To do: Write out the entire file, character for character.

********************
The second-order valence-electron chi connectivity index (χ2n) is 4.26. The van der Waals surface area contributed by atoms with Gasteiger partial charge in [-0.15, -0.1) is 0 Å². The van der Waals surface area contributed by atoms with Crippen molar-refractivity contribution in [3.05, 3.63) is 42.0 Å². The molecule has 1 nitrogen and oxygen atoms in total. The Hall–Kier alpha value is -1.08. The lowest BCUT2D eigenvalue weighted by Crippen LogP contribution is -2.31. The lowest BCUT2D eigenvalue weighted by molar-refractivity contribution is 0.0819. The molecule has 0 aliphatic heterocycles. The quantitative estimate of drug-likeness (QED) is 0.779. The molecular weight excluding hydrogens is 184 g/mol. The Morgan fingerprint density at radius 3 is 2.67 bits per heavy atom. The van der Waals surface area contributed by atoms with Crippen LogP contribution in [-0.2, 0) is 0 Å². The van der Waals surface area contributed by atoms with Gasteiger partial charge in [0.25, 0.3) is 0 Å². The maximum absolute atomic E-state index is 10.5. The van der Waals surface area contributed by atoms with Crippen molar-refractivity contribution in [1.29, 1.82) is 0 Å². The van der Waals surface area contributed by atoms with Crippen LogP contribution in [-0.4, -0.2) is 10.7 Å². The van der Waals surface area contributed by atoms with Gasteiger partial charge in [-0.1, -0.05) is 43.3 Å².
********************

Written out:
The second-order valence-electron chi connectivity index (χ2n) is 4.26. The van der Waals surface area contributed by atoms with Gasteiger partial charge in [-0.15, -0.1) is 0 Å². The van der Waals surface area contributed by atoms with Crippen molar-refractivity contribution in [3.05, 3.63) is 42.0 Å². The molecule has 1 nitrogen and oxygen atoms in total. The Hall–Kier alpha value is -1.08. The lowest BCUT2D eigenvalue weighted by Crippen LogP contribution is -2.31. The lowest BCUT2D eigenvalue weighted by molar-refractivity contribution is 0.0819. The molecule has 0 aliphatic heterocycles. The quantitative estimate of drug-likeness (QED) is 0.779. The molecular weight excluding hydrogens is 184 g/mol. The Morgan fingerprint density at radius 3 is 2.67 bits per heavy atom. The van der Waals surface area contributed by atoms with Crippen LogP contribution in [-0.2, 0) is 0 Å². The van der Waals surface area contributed by atoms with Gasteiger partial charge in [0.25, 0.3) is 0 Å². The maximum absolute atomic E-state index is 10.5. The van der Waals surface area contributed by atoms with Crippen molar-refractivity contribution in [1.29, 1.82) is 0 Å². The van der Waals surface area contributed by atoms with Crippen LogP contribution in [-0.4, -0.2) is 10.7 Å². The van der Waals surface area contributed by atoms with Gasteiger partial charge in [-0.1, -0.05) is 43.3 Å².